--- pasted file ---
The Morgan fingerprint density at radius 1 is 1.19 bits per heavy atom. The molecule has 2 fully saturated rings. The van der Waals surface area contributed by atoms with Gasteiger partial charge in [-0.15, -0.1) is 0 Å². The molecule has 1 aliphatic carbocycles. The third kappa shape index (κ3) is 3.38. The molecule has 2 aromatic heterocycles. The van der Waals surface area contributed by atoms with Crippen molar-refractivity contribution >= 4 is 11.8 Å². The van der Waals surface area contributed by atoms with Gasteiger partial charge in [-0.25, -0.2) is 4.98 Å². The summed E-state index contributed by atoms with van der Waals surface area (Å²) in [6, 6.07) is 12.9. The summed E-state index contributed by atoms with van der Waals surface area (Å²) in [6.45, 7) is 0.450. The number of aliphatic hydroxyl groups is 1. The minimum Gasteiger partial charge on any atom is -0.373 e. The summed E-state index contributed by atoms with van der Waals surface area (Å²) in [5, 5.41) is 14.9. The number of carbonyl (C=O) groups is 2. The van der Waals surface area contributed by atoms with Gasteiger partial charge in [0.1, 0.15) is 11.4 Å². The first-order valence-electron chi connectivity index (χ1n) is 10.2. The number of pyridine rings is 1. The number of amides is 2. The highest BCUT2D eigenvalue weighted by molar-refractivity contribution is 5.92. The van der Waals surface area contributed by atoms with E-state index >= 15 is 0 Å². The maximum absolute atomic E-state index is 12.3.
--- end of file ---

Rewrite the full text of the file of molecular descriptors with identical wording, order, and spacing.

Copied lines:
The Morgan fingerprint density at radius 1 is 1.19 bits per heavy atom. The molecule has 2 fully saturated rings. The van der Waals surface area contributed by atoms with Gasteiger partial charge in [-0.15, -0.1) is 0 Å². The molecule has 1 aliphatic carbocycles. The third kappa shape index (κ3) is 3.38. The molecule has 2 aromatic heterocycles. The van der Waals surface area contributed by atoms with Crippen molar-refractivity contribution >= 4 is 11.8 Å². The van der Waals surface area contributed by atoms with Gasteiger partial charge in [-0.25, -0.2) is 4.98 Å². The summed E-state index contributed by atoms with van der Waals surface area (Å²) in [6, 6.07) is 12.9. The summed E-state index contributed by atoms with van der Waals surface area (Å²) in [6.45, 7) is 0.450. The number of aliphatic hydroxyl groups is 1. The minimum Gasteiger partial charge on any atom is -0.373 e. The summed E-state index contributed by atoms with van der Waals surface area (Å²) in [5, 5.41) is 14.9. The number of carbonyl (C=O) groups is 2. The van der Waals surface area contributed by atoms with Gasteiger partial charge in [0.1, 0.15) is 11.4 Å². The first-order valence-electron chi connectivity index (χ1n) is 10.2. The number of pyridine rings is 1. The number of amides is 2. The highest BCUT2D eigenvalue weighted by molar-refractivity contribution is 5.92. The van der Waals surface area contributed by atoms with E-state index >= 15 is 0 Å². The maximum absolute atomic E-state index is 12.3.